Authorities May Airdrop Live Vaccines On Your Property to Prevent Rabies

Thomas Smith
Courtesy John Forbes, USDA-APHIS-Wildlife Services. CC BY-ND 2.0.

The United States Department of Agriculture, an agency of the Federal government, announced this month that it would begin a program to air-drop millions of doses of an oral vaccine on public and private land throughout the United States.

The oral vaccines are intended to prevent the spread of rabies in wildlife. Rabies is often deadly, the USDA says, but it is 100% preventable. Rabies has already been largely eliminated in domestic animals in the United States, but it does still spread in wildlife like raccoons and bats.

The airdrops of vaccines are intended mainly to address the spread of the virus in raccoons. The packets of vaccine are treated with a fish meal flavored attractant, making them appealing to raccoons. When the raccoons eat the packet, they become vaccinated against the virus.

To deliver the vaccines, the USDA is flying helicopters over several areas in Massachusetts, Maine, and regions of the South over the next several months. Employees drop the flavored vaccine packets from the helicopters as they fly low over forests or other land.

If you see a helicopter flying above your property and dropping small packets, it is likely part of the USDA's oral vaccination efforts.

Safety of the Vaccine Packets

The USDA says that the packets are safe for 60 species of animals, including domestic cats and dogs. If your dog or cat eats a packet, they may pick up some rabies immunity, although the packets' manufacturer says they are not a substitute for traditional rabies vaccines for pets (Most states already require vaccination for domestic animals.)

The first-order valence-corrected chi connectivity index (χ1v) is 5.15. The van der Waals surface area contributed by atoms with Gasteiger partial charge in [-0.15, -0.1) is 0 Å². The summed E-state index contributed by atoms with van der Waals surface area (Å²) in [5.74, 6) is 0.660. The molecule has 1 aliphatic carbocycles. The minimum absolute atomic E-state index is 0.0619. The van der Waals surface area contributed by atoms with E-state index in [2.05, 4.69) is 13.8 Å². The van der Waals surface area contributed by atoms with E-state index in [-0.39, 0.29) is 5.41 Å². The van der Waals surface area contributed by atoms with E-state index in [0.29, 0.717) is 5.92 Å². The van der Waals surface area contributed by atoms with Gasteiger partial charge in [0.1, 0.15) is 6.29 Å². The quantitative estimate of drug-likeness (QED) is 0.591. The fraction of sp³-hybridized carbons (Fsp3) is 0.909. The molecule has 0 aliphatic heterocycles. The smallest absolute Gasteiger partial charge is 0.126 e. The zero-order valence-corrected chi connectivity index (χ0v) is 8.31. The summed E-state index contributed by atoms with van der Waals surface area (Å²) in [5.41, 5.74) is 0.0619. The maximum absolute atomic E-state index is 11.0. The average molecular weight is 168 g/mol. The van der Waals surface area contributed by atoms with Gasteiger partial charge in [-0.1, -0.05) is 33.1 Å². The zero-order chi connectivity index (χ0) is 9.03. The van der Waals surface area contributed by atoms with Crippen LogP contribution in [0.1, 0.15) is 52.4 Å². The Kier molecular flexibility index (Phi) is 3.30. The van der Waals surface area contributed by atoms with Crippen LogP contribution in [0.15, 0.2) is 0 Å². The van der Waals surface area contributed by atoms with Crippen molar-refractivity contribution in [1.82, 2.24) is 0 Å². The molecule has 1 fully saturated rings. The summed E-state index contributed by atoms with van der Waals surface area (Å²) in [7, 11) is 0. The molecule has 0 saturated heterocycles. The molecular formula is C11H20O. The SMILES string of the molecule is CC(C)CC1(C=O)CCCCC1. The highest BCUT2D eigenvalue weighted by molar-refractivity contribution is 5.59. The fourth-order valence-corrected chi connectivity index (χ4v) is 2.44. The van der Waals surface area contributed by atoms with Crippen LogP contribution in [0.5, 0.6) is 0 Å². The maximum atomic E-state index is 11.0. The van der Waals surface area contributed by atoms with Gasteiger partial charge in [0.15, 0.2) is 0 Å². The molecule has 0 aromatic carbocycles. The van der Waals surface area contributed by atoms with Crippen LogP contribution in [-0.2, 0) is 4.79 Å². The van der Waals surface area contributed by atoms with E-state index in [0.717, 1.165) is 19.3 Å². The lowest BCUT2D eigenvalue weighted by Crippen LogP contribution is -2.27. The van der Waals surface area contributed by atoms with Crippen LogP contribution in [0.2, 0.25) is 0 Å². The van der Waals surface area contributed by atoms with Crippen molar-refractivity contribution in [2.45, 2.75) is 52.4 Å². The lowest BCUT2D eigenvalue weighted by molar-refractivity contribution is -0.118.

The USDA does caution that if your dog or cat eats a lot of the packets, they may have an upset stomach. They also caution people not to touch the packets. If you or your kids were to touch the packets, the USDA says you should wash your hands with water and soap.

Still, the Material Safety Data Sheet for the vaccine packets contains some concerning information. It says that the packets are "Potentially hazardous to health if any of the following should occur: Ingestion, parenteral inoculation, droplet or aerosol exposure of mucous membranes or if broken skin is exposed to infectious fluids or tissues."

The MSDS says "All people should avoid contact, but young children, pregnant women, individuals with immune deficiencies or those on steroids should avoid contact with this vaccine."

Fighting rabies is, of course, an important task. Still, the dropping of materials onto private property will recall previous efforts, such as the application of DDT, a spectre that it still very present for many ranchers and farmers.

For that reason, it's essential for the public to know about these applications of live rabies vaccines. They need to understand what it taking, and also avoid contact with the packets (pictured above) in the event that a packet is seen in the woods or on a person's property.

Education and buy-in are essential to the success of any public health program.

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Award-winning entrepreneur, and the co-founder and CEO of Gado Images. Thomas writes, speaks and consults about artificial intelligence, privacy, food, photography, tech, and the San Francisco Bay Area. As a professional photographer, Thomas' photographic work regularly appears in publications worldwide. Pitches/news tips:

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